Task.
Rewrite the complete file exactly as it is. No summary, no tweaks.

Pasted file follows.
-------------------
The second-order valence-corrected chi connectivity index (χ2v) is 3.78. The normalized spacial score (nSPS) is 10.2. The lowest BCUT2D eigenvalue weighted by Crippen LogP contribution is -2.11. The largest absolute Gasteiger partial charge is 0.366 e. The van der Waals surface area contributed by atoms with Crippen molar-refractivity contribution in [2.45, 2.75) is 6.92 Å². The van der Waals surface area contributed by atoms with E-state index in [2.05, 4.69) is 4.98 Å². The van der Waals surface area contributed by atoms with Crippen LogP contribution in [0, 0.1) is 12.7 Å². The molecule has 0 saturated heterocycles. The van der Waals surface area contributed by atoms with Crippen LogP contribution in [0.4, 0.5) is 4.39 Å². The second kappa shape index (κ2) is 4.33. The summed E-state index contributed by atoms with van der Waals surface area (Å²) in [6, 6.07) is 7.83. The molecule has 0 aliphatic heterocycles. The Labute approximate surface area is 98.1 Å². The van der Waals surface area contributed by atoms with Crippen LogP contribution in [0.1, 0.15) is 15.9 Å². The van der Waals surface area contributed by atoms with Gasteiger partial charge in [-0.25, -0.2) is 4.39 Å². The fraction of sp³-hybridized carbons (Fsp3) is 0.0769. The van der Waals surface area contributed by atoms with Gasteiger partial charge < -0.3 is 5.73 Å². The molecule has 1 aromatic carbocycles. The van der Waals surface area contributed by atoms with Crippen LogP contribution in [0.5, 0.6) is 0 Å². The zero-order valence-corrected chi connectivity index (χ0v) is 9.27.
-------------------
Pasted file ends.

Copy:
The second-order valence-corrected chi connectivity index (χ2v) is 3.78. The normalized spacial score (nSPS) is 10.2. The lowest BCUT2D eigenvalue weighted by Crippen LogP contribution is -2.11. The largest absolute Gasteiger partial charge is 0.366 e. The van der Waals surface area contributed by atoms with Crippen molar-refractivity contribution in [2.45, 2.75) is 6.92 Å². The van der Waals surface area contributed by atoms with E-state index in [2.05, 4.69) is 4.98 Å². The van der Waals surface area contributed by atoms with Crippen LogP contribution in [0, 0.1) is 12.7 Å². The molecule has 0 saturated heterocycles. The van der Waals surface area contributed by atoms with Crippen LogP contribution in [0.4, 0.5) is 4.39 Å². The second kappa shape index (κ2) is 4.33. The summed E-state index contributed by atoms with van der Waals surface area (Å²) in [6, 6.07) is 7.83. The molecule has 0 aliphatic heterocycles. The Labute approximate surface area is 98.1 Å². The van der Waals surface area contributed by atoms with Crippen LogP contribution in [0.1, 0.15) is 15.9 Å². The van der Waals surface area contributed by atoms with Gasteiger partial charge in [-0.25, -0.2) is 4.39 Å². The fraction of sp³-hybridized carbons (Fsp3) is 0.0769. The van der Waals surface area contributed by atoms with Gasteiger partial charge < -0.3 is 5.73 Å². The molecule has 1 aromatic carbocycles. The van der Waals surface area contributed by atoms with Crippen LogP contribution in [0.5, 0.6) is 0 Å². The zero-order valence-corrected chi connectivity index (χ0v) is 9.27.